recording feature
New journal article discusses the conflict between academic freedom and open records laws

By March 20, 2018

A recent paper provides an in-depth look into the ongoing friction between state open records laws and the academic freedom of university researchers.

The article, written by University of California, Berkeley, School of Law professor Claudia Polsky, addresses how these laws have been used to conduct politically-motivated fishing expeditions into the private academic records of controversial professors in order to deter them from research and debate. Polsky argues that “professors should never have been subject to public records laws in the first instance, both because they are not engaged in public governance, and because open records laws are fundamentally incompatible with academic freedom.”

Her meticulously researched article documents numerous instances of professors targeted by open records laws — a distortion detrimental to the “democracy-promoting intent” of these statutes. Although these laws were designed to shed light on government actors with decision-making authority, Polsky explains how they are currently being twisted to stifle legitimate academic inquiries into controversial issues.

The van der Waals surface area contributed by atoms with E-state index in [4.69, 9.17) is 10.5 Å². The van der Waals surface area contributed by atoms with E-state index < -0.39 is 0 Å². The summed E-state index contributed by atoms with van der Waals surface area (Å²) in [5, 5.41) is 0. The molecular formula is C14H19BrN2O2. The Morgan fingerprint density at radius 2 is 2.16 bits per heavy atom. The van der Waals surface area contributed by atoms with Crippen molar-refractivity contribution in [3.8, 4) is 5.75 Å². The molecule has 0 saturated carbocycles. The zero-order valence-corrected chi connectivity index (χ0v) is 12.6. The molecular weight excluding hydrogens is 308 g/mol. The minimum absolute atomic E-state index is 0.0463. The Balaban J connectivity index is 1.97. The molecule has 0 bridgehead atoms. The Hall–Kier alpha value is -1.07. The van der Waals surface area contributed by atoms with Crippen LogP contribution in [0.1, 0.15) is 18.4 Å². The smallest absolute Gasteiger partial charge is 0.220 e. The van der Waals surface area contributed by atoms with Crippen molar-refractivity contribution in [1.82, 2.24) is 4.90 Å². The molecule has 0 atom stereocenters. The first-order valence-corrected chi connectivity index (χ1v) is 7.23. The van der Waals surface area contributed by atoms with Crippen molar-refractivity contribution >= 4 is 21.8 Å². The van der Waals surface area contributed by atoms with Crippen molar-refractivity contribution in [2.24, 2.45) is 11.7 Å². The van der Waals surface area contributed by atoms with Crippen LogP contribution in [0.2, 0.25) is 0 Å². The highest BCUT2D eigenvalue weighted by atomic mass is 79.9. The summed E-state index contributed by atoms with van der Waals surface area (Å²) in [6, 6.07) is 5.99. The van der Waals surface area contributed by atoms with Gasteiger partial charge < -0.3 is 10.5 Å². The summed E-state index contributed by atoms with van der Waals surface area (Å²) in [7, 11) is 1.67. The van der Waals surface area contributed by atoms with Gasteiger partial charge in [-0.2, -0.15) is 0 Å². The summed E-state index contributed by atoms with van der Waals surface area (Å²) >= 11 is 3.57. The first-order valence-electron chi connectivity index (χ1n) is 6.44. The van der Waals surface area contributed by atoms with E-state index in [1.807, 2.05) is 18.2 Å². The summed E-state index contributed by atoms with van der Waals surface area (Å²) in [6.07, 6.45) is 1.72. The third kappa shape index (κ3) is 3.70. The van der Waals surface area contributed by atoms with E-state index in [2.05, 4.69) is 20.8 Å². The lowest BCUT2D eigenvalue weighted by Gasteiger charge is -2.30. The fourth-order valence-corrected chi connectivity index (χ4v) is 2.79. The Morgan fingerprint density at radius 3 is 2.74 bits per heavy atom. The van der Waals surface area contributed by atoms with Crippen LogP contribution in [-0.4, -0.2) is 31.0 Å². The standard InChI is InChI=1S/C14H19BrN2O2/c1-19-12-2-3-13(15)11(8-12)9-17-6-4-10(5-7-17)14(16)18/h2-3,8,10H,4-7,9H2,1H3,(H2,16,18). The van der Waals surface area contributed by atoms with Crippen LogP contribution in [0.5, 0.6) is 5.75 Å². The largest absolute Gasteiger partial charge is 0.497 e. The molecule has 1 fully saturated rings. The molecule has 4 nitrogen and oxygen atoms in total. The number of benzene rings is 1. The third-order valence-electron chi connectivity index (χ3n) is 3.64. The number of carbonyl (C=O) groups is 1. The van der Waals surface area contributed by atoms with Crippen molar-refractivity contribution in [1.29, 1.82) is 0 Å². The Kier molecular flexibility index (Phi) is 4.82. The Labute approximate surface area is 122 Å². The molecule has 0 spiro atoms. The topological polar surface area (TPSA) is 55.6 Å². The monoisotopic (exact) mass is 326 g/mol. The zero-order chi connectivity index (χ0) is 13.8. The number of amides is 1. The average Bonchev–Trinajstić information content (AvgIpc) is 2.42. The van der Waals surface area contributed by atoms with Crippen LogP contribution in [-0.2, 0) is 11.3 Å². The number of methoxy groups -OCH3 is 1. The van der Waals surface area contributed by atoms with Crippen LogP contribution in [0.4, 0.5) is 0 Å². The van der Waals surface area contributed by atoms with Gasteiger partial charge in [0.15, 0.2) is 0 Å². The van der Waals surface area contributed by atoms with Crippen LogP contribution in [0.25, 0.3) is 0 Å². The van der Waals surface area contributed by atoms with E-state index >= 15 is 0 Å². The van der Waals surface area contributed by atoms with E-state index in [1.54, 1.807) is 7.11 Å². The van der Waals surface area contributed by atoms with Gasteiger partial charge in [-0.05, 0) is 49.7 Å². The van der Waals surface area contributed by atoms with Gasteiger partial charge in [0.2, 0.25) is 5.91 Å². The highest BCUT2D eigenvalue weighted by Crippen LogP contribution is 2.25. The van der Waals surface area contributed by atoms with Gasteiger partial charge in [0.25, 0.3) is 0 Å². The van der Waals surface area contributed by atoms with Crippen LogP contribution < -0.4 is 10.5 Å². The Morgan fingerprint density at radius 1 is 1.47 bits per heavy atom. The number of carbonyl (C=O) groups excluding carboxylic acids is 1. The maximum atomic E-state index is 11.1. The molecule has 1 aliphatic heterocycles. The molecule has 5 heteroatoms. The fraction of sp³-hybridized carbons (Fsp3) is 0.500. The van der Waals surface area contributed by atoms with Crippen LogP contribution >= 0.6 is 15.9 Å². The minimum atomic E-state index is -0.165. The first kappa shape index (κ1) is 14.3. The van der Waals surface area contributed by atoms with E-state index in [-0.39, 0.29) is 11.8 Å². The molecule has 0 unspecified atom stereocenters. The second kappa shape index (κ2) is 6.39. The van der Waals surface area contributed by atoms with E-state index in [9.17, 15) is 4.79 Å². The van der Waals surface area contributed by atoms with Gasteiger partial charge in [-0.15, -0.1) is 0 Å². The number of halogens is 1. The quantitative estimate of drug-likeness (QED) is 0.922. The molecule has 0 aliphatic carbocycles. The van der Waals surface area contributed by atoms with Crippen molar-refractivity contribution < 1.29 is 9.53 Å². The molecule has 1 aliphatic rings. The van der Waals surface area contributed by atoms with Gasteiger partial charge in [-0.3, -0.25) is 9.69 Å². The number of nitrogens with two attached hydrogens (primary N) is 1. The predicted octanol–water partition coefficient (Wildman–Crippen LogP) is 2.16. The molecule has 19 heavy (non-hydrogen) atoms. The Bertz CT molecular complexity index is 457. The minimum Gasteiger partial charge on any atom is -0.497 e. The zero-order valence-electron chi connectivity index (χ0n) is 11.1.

Polsky echoes much of what FIRE has written on the tension between academic freedom and open records statutes, especially how the misuse of these laws creates a profound chilling effect on state university professors. Her detailed and insightful article concludes with a model statutory exemption that lawmakers can adopt to better protect scholar-related records — a solution that is similar to FIRE’s Model Resolution on Academic Freedom and Government Transparency as well.

We encourage our readers to check out Polsky’s article.

Schools: University of California, Berkeley